A few weeks ago I did a talk at a Grade 10 enrichment week on developing one’s Authentic Self. While I was preparing for it, I discovered just how simple it is to fall into the trap of being inauthentic. A teacher called me at the office explaining that he needed to fax some documents to Lead 4 Life urgently.
“Could I have your fax number please,’ he asked.
“Sure!” I responded confidently then I immediately thought to myself, ‘I have no idea what the fax number is, why would I say yes?!’ I scrambled around the office frantically seeking this fax number; as luck would have it, I was the only one in the office at that moment.
Fortunately I remembered we are living in the 21st century and strongly advised our client that scanning the document to email would be much better than a fax. As soon as we were done I hung up and took a deep sigh of relief.
I still don’t know the office fax number, but that’s not the point. The point is, now I have learned that it’s okay not to know and it’s even more okay to say ‘I don’t know.’ Don’t get me wrong, I am not advocating being ignorant or careless but rather, I’m encouraging authenticity.
While putting my talk together, I came across many definitions for Authentic but the one that stuck with me was from Google Dictionary:
“Of undisputed origin and not a copy; genuine”
According to the Emotional Competency website, your “Authentic Self is the true you; [with an] aligned and congruent self-image, stature, values, beliefs, goals, behaviour, word, and public image”.
Authenticity, like many other things in life, is a journey rather than a destination. To become authentic, we need to begin by knowing self, understanding human nature and the nature of life, knowing our personality traits, learned behaviours, values, beliefs, needs, goals, and motives. Once we understand these things, we can evaluate how congruent our perceived self is with our current self. This exercise will then allow us to work towards purposefully becoming our ideal self or, as Brian Tracy puts it, our self-ideal. Tracy argues that, ‘your self-ideal is a description of the person you would very much like to be if you could embody the qualities that you most aspire to’. Becoming an authentic person is about doing rather than being; we grow into authenticity when the path we choose through life is congruent with who we are.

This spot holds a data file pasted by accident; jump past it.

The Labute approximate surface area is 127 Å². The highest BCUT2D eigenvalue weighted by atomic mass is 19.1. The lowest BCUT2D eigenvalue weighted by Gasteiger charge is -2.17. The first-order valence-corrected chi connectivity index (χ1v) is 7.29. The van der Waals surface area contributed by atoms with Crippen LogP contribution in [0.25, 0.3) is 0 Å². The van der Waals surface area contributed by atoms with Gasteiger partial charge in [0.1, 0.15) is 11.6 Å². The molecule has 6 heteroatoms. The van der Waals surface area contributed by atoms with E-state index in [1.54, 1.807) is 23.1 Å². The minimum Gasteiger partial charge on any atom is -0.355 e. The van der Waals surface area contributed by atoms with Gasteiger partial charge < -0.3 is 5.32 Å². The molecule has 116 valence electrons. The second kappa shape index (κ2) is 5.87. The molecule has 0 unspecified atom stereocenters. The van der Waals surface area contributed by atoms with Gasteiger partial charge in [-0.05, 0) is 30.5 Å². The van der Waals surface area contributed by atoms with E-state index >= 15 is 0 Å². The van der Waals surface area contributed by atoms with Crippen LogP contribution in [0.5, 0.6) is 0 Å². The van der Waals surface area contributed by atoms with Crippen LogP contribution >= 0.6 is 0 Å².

Although my little anecdote is a fairly basic example, it is a great example of how who we are inside can differ with who we are outside and cause a great deal of stress and uncertainty. According to Psychologist Margarita Tartakovsky, ‘being congruent is far from easy. It means not caring what others think about you. If you’re a chronic people-pleaser, this might as well be like walking a tightrope’. Congruence happens when who you are is in line with what you do and this in turn earns us the trust of others. As the old adage goes: ‘don’t say one thing and do another’.
The Four Agreements
Something that has definitely been helping me through my path of authenticity is the concept of The Four Agreements outlined by Don Miguel Ruiz. The more I apply and integrate the agreements in my life, the more naturally authenticity comes to me.
- Be impeccable with your word. In a nutshell, say only what you mean. Going back to my experience, though simple, don’t claim to know things you don’t. Use your words consistently and express yourself genuinely.
- Don’t take anything personally. Understand that what others do is in line with their own reality and not yours. Have a solid self-concept and use it as a benchmark to evaluate your worth.
- Don’t make assumptions. I have found that with technology, it is much easier to become cynical about anything and everything. Not making assumptions means asking as many questions as possible so that we don’t land up jumping to dangerous conclusions; we don’t know everything.
- Always do your best. While it’s impossible to do everything, there is nothing more fulfilling than knowing that you put your all into something—no matter what the result. When we do our best, there is no room for self-judgement, shame, or regret.
“Life isn’t about finding yourself. Life is about creating yourself.” ~ George Bernard Shaw